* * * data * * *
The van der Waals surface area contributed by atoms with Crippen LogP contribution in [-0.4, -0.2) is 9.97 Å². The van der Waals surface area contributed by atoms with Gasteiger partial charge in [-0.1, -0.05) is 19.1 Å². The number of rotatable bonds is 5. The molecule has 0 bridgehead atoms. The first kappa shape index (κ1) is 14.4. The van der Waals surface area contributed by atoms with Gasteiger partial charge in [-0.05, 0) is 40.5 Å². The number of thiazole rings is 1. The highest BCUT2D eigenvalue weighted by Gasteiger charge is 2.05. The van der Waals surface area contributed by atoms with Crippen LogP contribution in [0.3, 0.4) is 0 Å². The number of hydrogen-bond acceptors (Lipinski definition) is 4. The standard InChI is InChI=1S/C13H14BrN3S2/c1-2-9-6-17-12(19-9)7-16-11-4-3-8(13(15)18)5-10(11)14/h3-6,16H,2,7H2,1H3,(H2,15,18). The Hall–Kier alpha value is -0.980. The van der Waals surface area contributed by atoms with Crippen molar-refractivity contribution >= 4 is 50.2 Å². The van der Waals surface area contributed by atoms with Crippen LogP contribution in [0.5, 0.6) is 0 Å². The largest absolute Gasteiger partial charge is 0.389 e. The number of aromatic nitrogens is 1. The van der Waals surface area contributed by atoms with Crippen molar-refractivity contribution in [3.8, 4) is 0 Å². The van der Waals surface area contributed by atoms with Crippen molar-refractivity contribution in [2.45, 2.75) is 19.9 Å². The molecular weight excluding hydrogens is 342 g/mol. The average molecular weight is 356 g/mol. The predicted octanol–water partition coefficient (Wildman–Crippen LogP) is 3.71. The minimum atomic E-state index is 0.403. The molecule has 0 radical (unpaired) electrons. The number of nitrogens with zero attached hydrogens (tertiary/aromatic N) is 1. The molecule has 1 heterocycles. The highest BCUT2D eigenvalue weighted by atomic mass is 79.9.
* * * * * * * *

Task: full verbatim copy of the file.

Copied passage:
The van der Waals surface area contributed by atoms with Crippen LogP contribution in [-0.4, -0.2) is 9.97 Å². The van der Waals surface area contributed by atoms with Gasteiger partial charge in [-0.1, -0.05) is 19.1 Å². The number of rotatable bonds is 5. The molecule has 0 bridgehead atoms. The first kappa shape index (κ1) is 14.4. The van der Waals surface area contributed by atoms with Gasteiger partial charge in [-0.05, 0) is 40.5 Å². The number of thiazole rings is 1. The highest BCUT2D eigenvalue weighted by Gasteiger charge is 2.05. The van der Waals surface area contributed by atoms with Crippen LogP contribution in [0.3, 0.4) is 0 Å². The number of hydrogen-bond acceptors (Lipinski definition) is 4. The standard InChI is InChI=1S/C13H14BrN3S2/c1-2-9-6-17-12(19-9)7-16-11-4-3-8(13(15)18)5-10(11)14/h3-6,16H,2,7H2,1H3,(H2,15,18). The Hall–Kier alpha value is -0.980. The van der Waals surface area contributed by atoms with Crippen molar-refractivity contribution >= 4 is 50.2 Å². The van der Waals surface area contributed by atoms with Crippen LogP contribution in [0.5, 0.6) is 0 Å². The largest absolute Gasteiger partial charge is 0.389 e. The number of aromatic nitrogens is 1. The van der Waals surface area contributed by atoms with Crippen molar-refractivity contribution in [3.8, 4) is 0 Å². The van der Waals surface area contributed by atoms with Crippen molar-refractivity contribution in [2.45, 2.75) is 19.9 Å². The molecular weight excluding hydrogens is 342 g/mol. The average molecular weight is 356 g/mol. The predicted octanol–water partition coefficient (Wildman–Crippen LogP) is 3.71. The minimum atomic E-state index is 0.403. The molecule has 0 radical (unpaired) electrons. The number of nitrogens with zero attached hydrogens (tertiary/aromatic N) is 1. The molecule has 1 heterocycles. The highest BCUT2D eigenvalue weighted by atomic mass is 79.9.